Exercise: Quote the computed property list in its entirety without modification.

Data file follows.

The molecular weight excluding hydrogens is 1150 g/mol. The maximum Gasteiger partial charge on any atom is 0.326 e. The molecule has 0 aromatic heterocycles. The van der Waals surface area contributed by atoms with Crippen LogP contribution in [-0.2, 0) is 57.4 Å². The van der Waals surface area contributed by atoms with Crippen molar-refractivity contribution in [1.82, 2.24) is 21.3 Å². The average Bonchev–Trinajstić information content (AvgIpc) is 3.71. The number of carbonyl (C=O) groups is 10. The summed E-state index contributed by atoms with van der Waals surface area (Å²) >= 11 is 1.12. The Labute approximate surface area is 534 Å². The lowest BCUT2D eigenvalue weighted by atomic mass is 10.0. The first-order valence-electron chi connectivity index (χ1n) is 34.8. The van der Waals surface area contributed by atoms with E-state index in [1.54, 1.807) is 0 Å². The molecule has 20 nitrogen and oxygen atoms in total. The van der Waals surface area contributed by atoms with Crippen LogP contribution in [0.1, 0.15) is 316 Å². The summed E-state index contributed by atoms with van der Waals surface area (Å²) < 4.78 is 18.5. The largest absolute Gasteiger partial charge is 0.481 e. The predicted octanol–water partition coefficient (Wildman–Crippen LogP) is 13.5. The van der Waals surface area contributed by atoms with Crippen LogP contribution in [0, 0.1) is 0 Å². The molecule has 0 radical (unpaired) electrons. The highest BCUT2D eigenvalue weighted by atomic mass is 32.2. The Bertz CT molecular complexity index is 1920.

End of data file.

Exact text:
The molecular weight excluding hydrogens is 1150 g/mol. The maximum Gasteiger partial charge on any atom is 0.326 e. The molecule has 0 aromatic heterocycles. The van der Waals surface area contributed by atoms with Crippen LogP contribution in [-0.2, 0) is 57.4 Å². The van der Waals surface area contributed by atoms with Crippen molar-refractivity contribution in [1.82, 2.24) is 21.3 Å². The average Bonchev–Trinajstić information content (AvgIpc) is 3.71. The number of carbonyl (C=O) groups is 10. The summed E-state index contributed by atoms with van der Waals surface area (Å²) >= 11 is 1.12. The Labute approximate surface area is 534 Å². The lowest BCUT2D eigenvalue weighted by atomic mass is 10.0. The first-order valence-electron chi connectivity index (χ1n) is 34.8. The van der Waals surface area contributed by atoms with E-state index in [1.54, 1.807) is 0 Å². The molecule has 20 nitrogen and oxygen atoms in total. The van der Waals surface area contributed by atoms with Crippen LogP contribution in [0.1, 0.15) is 316 Å². The summed E-state index contributed by atoms with van der Waals surface area (Å²) < 4.78 is 18.5. The largest absolute Gasteiger partial charge is 0.481 e. The predicted octanol–water partition coefficient (Wildman–Crippen LogP) is 13.5. The van der Waals surface area contributed by atoms with Crippen LogP contribution in [0, 0.1) is 0 Å². The molecule has 0 radical (unpaired) electrons. The highest BCUT2D eigenvalue weighted by atomic mass is 32.2. The Bertz CT molecular complexity index is 1920.